Navigating the state's wage subsidy scheme and an employer’s ability to reduce pay
The unprecedented situation facing society is the challenge of our generation.
As employers try to chart their route through the current and inescapable business continuity issues that the current Covid-19 crisis presents, management teams are searching for methods to reduce cost.
Unfortunately, the first overhead under the microscope for decision-makers is often employee pay.
Notwithstanding that all employers will hope for a motivated and supporting staff throughout this crisis, reducing pay across the workforce may be inevitable, and while undoubtedly a serious burden on employees, it is a desirable alternative to short time, lay-offs and redundancies.
Thankfully, on 24 March last the Government announced a suite of economic stimulus packages to provide financial support to employees, the self-employed and welfare recipients, including an emergency 12-week wage subsidy scheme aimed at employers, costing an estimated €3.7 billion.
The purpose of the emergency subsidy scheme is to support employers in retaining staff, avoid pay reductions and discount any proposals to apply short time, lay-offs or redundancies within a business, in the hope that employment relationships can endure at least for 12 weeks to facilitate an immediate “bounce back” of the economy.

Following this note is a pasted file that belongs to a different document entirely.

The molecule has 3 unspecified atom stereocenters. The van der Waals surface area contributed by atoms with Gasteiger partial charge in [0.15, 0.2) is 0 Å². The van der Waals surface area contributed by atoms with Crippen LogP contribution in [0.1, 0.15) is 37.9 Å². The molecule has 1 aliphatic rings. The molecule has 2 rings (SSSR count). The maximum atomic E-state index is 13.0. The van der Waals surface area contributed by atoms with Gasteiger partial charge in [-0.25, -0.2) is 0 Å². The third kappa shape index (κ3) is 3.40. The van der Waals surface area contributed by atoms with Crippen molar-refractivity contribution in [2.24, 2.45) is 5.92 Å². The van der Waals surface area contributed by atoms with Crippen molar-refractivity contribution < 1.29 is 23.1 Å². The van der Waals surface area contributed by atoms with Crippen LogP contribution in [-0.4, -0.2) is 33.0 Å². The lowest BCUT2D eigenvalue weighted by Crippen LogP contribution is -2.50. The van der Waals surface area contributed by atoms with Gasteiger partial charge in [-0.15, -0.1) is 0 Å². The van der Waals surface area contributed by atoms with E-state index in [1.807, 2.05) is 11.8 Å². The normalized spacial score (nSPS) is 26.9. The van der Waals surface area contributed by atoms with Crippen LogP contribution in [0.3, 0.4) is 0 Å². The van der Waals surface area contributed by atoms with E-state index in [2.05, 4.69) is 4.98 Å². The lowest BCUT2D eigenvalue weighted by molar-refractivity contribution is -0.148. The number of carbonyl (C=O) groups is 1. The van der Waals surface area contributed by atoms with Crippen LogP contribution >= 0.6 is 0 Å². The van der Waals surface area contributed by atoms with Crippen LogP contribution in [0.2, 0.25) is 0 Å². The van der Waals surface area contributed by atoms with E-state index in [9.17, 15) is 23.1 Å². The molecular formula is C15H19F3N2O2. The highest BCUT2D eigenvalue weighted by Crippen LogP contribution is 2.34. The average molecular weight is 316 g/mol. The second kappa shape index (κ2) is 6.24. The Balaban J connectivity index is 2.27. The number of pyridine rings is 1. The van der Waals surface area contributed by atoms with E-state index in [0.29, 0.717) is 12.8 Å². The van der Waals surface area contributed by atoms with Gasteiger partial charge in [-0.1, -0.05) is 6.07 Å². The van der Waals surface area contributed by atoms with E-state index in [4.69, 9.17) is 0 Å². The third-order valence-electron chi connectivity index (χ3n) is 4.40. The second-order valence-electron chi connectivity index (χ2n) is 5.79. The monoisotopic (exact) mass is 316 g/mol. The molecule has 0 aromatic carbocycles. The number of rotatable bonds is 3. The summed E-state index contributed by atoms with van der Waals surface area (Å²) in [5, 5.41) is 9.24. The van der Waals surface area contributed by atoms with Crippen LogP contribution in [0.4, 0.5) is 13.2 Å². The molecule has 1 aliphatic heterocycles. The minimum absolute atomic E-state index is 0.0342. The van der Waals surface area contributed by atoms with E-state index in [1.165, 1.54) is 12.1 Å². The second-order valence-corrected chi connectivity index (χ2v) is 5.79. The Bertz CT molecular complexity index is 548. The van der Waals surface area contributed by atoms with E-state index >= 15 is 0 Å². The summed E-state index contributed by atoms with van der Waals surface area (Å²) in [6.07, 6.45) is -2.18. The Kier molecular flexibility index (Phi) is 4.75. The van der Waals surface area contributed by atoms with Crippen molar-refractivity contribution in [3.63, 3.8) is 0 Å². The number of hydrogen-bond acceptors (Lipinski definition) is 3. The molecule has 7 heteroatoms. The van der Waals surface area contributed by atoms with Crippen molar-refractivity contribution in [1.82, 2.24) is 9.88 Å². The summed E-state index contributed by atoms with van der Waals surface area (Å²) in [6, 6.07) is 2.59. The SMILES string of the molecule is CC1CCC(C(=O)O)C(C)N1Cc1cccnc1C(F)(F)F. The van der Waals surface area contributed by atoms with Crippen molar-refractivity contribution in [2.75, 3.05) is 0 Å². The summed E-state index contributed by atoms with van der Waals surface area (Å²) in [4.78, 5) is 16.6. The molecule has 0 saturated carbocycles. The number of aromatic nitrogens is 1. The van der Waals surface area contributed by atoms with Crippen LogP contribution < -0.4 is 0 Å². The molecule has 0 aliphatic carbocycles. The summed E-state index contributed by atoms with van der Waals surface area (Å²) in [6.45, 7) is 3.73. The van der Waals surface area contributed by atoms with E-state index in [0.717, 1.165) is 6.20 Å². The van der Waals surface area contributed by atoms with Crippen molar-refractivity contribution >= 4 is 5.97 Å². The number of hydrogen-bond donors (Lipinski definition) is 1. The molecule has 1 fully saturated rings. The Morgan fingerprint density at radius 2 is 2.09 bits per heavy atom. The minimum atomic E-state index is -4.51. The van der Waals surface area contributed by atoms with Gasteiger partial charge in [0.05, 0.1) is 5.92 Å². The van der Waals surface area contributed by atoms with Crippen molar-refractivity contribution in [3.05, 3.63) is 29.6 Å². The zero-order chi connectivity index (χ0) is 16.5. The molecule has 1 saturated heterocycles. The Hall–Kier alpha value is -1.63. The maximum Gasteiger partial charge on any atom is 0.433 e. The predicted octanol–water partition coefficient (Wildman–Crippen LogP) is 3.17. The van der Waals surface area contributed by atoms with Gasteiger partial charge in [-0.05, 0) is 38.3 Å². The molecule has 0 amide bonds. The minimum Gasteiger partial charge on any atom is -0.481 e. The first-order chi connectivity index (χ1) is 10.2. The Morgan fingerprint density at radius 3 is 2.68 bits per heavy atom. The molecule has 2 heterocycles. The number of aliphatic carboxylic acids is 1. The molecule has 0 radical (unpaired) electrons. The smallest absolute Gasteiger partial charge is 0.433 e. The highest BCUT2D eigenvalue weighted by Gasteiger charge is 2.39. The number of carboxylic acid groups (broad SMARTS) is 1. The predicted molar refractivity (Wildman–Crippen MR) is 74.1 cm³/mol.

Employers are encouraged to facilitate employees by making best efforts to maintain as close as possible to 100% of employee’s income, for the period of the scheme.
To qualify for support under the emergency scheme, employers will have to demonstrate a reduction in turnover of at least 25%, but the exact details of how such demonstration shall be evidenced have been criticised.
Further, the scheme does not apply to all employees equally but instead is structured as a tiered system where the top earners will not be supported. Employers are encouraged to “top-up” employees pay beyond the caps set out below.
The tiers of the scheme have been briefly detailed by Government under which the Exchequer will pay employers:
- 70% of the employee’s net weekly pay to a maximum of €410 per week where the average net weekly pay is less than or equal to €586;
- A maximum of €350 per week where the average net weekly pay is greater than €586 and less than or equal to €960; or
- Nil where the net weekly wage of that employee is in excess of €960 per week.
In terms of the small print, Revenue has set out specifics of the scheme which are important for employers to note but not specifically mentioned by Minister on Tuesday:
- This scheme replaces the previously announced Employer Refund Scheme;
- Employers shall make this special support payment through their normal payroll process;
- Employers will then be reimbursed for amounts paid to employees and notified to Revenue via the payroll process;
- The reimbursement will, in general, be made within two working days after receipt of the payroll submission; and
- Employers PRSI will not apply to the subsidy and will be reduced from 11.5% to 0.5% on any top-up payment.
Notwithstanding the Government’s proactive approach to addressing the likelihood of employee pay reductions, some employers may still need to reduce costs further to survive.